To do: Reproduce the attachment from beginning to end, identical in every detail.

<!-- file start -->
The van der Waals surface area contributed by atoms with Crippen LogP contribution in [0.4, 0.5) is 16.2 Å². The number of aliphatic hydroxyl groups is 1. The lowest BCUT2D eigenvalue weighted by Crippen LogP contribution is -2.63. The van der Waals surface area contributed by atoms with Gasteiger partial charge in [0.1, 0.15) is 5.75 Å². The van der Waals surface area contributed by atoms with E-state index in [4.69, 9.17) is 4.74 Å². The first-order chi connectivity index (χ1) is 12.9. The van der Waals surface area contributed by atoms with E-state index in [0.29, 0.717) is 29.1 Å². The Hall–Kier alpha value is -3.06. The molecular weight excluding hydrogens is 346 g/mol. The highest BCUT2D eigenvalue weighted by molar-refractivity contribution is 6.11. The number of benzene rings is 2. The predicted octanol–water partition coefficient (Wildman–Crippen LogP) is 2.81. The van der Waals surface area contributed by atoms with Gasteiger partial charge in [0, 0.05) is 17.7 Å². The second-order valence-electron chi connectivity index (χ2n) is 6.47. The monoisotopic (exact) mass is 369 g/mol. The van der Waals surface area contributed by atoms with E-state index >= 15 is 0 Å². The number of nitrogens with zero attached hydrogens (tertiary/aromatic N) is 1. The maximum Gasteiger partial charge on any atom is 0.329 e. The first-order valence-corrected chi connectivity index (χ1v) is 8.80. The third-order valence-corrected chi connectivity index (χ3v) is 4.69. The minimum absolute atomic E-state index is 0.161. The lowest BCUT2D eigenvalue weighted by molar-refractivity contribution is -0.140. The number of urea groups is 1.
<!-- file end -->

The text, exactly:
The van der Waals surface area contributed by atoms with Crippen LogP contribution in [0.4, 0.5) is 16.2 Å². The number of aliphatic hydroxyl groups is 1. The lowest BCUT2D eigenvalue weighted by Crippen LogP contribution is -2.63. The van der Waals surface area contributed by atoms with Gasteiger partial charge in [0.1, 0.15) is 5.75 Å². The van der Waals surface area contributed by atoms with E-state index in [4.69, 9.17) is 4.74 Å². The first-order chi connectivity index (χ1) is 12.9. The van der Waals surface area contributed by atoms with E-state index in [0.29, 0.717) is 29.1 Å². The Hall–Kier alpha value is -3.06. The molecular weight excluding hydrogens is 346 g/mol. The highest BCUT2D eigenvalue weighted by molar-refractivity contribution is 6.11. The number of benzene rings is 2. The predicted octanol–water partition coefficient (Wildman–Crippen LogP) is 2.81. The van der Waals surface area contributed by atoms with Gasteiger partial charge in [0, 0.05) is 17.7 Å². The second-order valence-electron chi connectivity index (χ2n) is 6.47. The monoisotopic (exact) mass is 369 g/mol. The van der Waals surface area contributed by atoms with E-state index >= 15 is 0 Å². The number of nitrogens with zero attached hydrogens (tertiary/aromatic N) is 1. The maximum Gasteiger partial charge on any atom is 0.329 e. The first-order valence-corrected chi connectivity index (χ1v) is 8.80. The third-order valence-corrected chi connectivity index (χ3v) is 4.69. The minimum absolute atomic E-state index is 0.161. The lowest BCUT2D eigenvalue weighted by molar-refractivity contribution is -0.140. The number of urea groups is 1.